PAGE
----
Most of these statements are meant as suggestions or opinions, and not requirements.
- Start early! You may want your letter writers to see your application materials before you start applying, and you need to give your letter writers time to write! Also, the order in which applications appear to the university is the same order in which they were submitted. So if you submit your applications on the last day, expect your application to be near the bottom. Even though most departments will do a very good job of taking every application seriously, you will stand a better chance if you are near the top, suggesting that you do not put things off until the last minute.
- For each job, you should look at the department webpage: see if there are professors whose research interests overlap with yours. Typically, every postdoc/visiting assistant professor is associated with a mentor. So it is important to see if there is someone you can work with. Moreover, you or your advisor can consider contacting your desired mentor, to judge their interest level. You should also consider mentioning people in your cover letter / research statement that you want to work with. If there is no one in the department who you would work with, then there is a high chance you will be rejected (although sometimes someone will want to mentor you because they realize your work can be applied to their area).
- Be aware that there are no interviews for most postdoctoral positions. In particular, you should only expect interviews at the Joint Mathematics Meetings if you applied for positions at smaller teaching colleges, or for tenure-track jobs at smaller universities. Also, you usually will not hear back from any postdoctoral position until near the end of January. It is a tradition that the NSF postdocs are decided first, and most universities do not send out offers until after the NSF. So you should not worry about the possibility of becoming unemployed until late March (I have personally managed to get job offers as late as May).
- Unfortunately, most jobs will never inform you that you were not hired.
- Spend a lot of time working on your research statement, and expect to go through many drafts. Make sure to have your advisor read it, and try to get people who are not in your subject area to read it as well, to see if it is well-written enough that a `typical’ mathematician can understand what you are doing, and why it is `important’. You should look up advice on how to write a research statement. For a postdoc, your research statement and your letters of reference are the most important parts of the application.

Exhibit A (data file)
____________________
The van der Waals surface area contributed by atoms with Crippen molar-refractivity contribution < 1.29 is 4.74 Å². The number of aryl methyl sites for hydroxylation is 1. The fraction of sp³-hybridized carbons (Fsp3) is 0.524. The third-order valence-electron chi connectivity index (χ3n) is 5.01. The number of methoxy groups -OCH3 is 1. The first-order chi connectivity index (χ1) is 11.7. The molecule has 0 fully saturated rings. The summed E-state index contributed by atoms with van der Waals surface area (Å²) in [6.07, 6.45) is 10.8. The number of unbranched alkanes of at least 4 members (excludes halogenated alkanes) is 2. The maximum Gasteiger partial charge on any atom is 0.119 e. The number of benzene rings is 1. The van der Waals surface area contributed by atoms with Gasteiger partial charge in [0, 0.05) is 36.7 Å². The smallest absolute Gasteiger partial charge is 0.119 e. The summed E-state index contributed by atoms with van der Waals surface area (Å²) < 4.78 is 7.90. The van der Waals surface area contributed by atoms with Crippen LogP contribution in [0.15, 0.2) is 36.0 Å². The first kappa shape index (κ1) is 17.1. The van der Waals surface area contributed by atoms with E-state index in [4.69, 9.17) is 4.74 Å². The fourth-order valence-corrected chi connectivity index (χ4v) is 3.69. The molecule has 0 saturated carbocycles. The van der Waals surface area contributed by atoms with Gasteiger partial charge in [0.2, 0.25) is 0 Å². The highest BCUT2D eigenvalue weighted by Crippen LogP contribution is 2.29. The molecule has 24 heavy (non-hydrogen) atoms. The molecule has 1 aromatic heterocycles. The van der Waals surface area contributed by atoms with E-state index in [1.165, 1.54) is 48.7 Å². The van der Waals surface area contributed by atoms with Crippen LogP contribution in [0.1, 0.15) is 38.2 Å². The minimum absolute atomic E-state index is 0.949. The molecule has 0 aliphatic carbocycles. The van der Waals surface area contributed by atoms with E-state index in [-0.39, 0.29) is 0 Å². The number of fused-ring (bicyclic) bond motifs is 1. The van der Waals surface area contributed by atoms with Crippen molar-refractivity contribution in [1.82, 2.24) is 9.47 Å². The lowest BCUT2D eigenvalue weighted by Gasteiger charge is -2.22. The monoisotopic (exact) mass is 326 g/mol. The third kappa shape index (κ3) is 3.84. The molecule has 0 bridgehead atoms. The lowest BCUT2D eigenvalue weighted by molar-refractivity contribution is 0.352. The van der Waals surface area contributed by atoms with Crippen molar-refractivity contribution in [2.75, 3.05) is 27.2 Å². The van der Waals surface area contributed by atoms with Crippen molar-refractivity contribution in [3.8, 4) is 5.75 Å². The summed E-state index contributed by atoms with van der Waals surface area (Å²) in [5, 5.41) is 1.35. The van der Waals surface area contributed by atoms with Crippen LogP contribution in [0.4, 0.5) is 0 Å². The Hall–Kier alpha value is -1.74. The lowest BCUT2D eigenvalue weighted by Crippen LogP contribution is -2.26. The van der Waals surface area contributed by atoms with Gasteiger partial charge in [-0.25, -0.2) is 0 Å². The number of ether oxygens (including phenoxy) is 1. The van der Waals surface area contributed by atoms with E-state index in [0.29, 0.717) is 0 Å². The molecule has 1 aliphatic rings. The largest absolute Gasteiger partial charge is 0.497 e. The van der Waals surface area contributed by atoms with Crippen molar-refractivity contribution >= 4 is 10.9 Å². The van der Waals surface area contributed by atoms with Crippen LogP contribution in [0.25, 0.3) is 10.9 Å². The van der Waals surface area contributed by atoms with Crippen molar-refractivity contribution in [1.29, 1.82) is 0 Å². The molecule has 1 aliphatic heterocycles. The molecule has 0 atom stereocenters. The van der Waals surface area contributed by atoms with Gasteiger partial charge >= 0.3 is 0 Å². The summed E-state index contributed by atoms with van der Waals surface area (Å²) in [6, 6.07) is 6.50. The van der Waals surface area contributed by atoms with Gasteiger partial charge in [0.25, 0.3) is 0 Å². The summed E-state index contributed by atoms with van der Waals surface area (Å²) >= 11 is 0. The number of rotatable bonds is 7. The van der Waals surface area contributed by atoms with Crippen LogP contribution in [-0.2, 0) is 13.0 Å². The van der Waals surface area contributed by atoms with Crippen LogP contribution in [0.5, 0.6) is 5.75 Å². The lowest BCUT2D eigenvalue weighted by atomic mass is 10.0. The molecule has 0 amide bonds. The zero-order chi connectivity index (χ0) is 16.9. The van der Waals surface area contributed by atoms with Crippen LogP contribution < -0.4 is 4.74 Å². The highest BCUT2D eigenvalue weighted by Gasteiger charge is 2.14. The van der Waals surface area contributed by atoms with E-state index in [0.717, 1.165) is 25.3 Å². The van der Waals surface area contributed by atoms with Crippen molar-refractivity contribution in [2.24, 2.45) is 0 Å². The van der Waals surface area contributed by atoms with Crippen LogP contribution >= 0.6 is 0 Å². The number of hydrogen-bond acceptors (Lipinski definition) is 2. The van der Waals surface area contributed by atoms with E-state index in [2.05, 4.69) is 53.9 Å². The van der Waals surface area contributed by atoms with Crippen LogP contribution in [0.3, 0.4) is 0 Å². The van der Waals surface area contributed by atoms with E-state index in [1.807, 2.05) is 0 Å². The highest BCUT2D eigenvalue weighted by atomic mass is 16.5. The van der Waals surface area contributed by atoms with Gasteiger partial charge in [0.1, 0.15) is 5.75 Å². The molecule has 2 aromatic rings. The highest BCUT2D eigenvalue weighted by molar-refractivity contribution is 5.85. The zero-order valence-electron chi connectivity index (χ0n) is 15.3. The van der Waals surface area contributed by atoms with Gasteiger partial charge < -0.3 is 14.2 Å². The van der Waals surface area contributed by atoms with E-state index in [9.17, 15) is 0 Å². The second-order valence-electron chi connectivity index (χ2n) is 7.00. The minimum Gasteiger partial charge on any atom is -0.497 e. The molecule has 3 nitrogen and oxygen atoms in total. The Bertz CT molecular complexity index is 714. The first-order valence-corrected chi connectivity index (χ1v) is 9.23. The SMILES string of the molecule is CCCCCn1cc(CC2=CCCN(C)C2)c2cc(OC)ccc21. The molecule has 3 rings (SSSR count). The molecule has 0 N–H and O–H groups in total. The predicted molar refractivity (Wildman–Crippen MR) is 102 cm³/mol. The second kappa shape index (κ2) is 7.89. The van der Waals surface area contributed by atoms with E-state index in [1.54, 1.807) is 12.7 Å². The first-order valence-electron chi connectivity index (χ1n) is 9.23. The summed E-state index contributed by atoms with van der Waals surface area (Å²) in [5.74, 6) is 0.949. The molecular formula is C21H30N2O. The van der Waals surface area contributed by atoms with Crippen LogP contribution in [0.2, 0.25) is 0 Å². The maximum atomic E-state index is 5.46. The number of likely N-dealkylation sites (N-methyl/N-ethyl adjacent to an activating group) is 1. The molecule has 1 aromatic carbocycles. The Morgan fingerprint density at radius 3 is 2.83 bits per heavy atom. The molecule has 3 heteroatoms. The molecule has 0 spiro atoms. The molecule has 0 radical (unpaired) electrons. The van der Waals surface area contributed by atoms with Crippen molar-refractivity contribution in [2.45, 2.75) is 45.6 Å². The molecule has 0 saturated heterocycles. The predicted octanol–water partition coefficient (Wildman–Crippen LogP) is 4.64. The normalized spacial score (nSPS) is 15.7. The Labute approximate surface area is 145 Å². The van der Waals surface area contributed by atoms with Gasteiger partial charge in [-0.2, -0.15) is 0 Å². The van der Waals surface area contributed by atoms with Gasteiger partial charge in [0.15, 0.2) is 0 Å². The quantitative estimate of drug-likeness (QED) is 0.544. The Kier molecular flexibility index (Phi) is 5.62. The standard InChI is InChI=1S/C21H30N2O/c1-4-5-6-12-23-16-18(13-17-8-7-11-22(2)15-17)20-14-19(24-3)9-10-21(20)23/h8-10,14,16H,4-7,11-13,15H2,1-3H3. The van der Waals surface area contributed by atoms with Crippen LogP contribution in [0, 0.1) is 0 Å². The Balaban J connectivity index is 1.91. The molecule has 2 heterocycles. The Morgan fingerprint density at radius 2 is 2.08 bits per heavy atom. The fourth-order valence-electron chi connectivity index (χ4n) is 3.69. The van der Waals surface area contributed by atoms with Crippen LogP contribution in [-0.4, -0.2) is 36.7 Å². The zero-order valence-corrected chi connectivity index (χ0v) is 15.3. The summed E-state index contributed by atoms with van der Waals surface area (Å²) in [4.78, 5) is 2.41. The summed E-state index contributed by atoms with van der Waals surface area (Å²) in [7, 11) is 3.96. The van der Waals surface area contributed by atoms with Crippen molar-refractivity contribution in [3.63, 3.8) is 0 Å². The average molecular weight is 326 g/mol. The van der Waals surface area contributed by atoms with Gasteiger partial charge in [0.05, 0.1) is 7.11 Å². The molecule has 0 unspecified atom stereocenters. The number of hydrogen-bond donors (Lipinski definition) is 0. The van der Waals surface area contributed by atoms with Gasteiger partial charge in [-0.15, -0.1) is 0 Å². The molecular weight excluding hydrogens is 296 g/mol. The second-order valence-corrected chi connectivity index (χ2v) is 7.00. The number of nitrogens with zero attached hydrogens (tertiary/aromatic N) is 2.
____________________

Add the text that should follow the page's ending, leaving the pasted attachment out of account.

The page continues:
- This point is a suggestion, if you want to do something risky to get your application to stand out. If you can, get a letter of reference from someone who is not associated with your current institution. Your advisor’s letter is the most important letter, but any letter from outside your department will be considered very highly as well – because such a person can write as an `objective’ observer.If you have research with someone from a different institution, then that person is an ideal choice.
- If you took the time to meet people at conferences, and gave presentations on your research, and discussed your research with someone who showed great interest in your work, then you could consider asking that person. As usual, refer such suggestions to your advisor, and remember point 0 above. If you are not comfortable getting a letter from `outside’ your institution, do not worry: this is a suggestion, not a requirement.
- If it is late March, and you do not have a job yet, you need to consider what your second option is. Industry jobs tend to hire year round. You could also consider staying in graduate school another year, focusing on publishing your results, and then try again next year. I know of people who ended up doing the latter approach, and the second time they were on the market they got hired.
Finally, feel free to leave comments asking about further questions.